The jury is still out on whether it's going to usher in the age of Aquarius, but the alignment of Earth, Venus and the sun is going to produce at least one cool effect.
The transit of Venus occurs in pairs once in a century as the planet lines up directly between the Earth and the sun, appearing to the naked eye as a black dot silhouetted against the sun. With the last transit in June 2004 not visible in Austin, the transit occurring on Tuesday evening is the only chance locals will have to see the rare phenomenon. The next transit is predicted to occur on Dec. 8, 2125.
To celebrate the celestial phenomenon, astronomy buffs can head to the roof of Robert Lee Moore Hall on the University of Texas campus, starting Tuesday at about 5:00 p.m. More information is available on the university’s Astronomy Outreach website. They'll have several solar telescopes available and they will show video in a room at RLM Hall for those who cannot climb the stairs to the roof.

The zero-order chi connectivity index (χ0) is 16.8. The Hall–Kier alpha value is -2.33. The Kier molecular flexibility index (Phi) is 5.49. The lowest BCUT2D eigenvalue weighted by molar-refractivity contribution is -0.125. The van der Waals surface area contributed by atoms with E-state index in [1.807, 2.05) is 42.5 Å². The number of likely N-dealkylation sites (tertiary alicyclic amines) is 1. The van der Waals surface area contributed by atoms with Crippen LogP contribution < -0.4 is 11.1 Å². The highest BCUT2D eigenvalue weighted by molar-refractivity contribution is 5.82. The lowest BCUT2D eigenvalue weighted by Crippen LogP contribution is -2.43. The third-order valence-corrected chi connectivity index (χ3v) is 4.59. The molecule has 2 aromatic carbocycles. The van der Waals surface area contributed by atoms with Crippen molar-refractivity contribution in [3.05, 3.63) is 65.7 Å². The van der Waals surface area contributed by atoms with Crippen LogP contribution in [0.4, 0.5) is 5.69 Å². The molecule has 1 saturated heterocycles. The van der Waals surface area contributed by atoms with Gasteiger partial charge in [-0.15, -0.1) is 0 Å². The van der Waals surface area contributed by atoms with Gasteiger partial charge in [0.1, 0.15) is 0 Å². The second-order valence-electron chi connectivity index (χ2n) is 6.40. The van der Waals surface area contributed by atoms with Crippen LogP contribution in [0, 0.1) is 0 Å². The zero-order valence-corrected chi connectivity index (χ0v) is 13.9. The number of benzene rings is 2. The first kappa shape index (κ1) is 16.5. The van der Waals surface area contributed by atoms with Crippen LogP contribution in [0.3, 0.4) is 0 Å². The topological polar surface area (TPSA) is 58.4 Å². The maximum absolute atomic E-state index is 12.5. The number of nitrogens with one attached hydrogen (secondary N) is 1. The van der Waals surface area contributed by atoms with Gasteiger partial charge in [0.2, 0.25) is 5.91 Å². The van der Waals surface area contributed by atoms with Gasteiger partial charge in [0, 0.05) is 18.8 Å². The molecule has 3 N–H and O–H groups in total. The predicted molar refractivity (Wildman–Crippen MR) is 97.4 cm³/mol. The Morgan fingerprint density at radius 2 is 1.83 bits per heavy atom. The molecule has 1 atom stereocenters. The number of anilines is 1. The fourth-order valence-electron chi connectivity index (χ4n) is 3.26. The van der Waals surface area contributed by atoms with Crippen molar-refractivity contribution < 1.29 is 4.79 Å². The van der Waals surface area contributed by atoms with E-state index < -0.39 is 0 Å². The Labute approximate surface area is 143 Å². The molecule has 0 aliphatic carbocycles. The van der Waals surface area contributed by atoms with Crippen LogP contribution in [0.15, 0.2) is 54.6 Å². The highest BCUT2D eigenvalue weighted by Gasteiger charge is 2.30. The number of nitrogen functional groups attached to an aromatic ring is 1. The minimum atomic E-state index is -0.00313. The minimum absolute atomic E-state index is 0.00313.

It's best not to look directly into the sun, so if you want to watch on your own, use solar glasses, solar telescopes or a solar projection device to view the transit safely.
The transit of Venus will begin locally at 5:05 p.m. when Venus first touches the sun's disk, and the planet will appear entirely inside the disk of the sun at about 5:25 p.m. Venus will be visible in Austin until 8:30 p.m.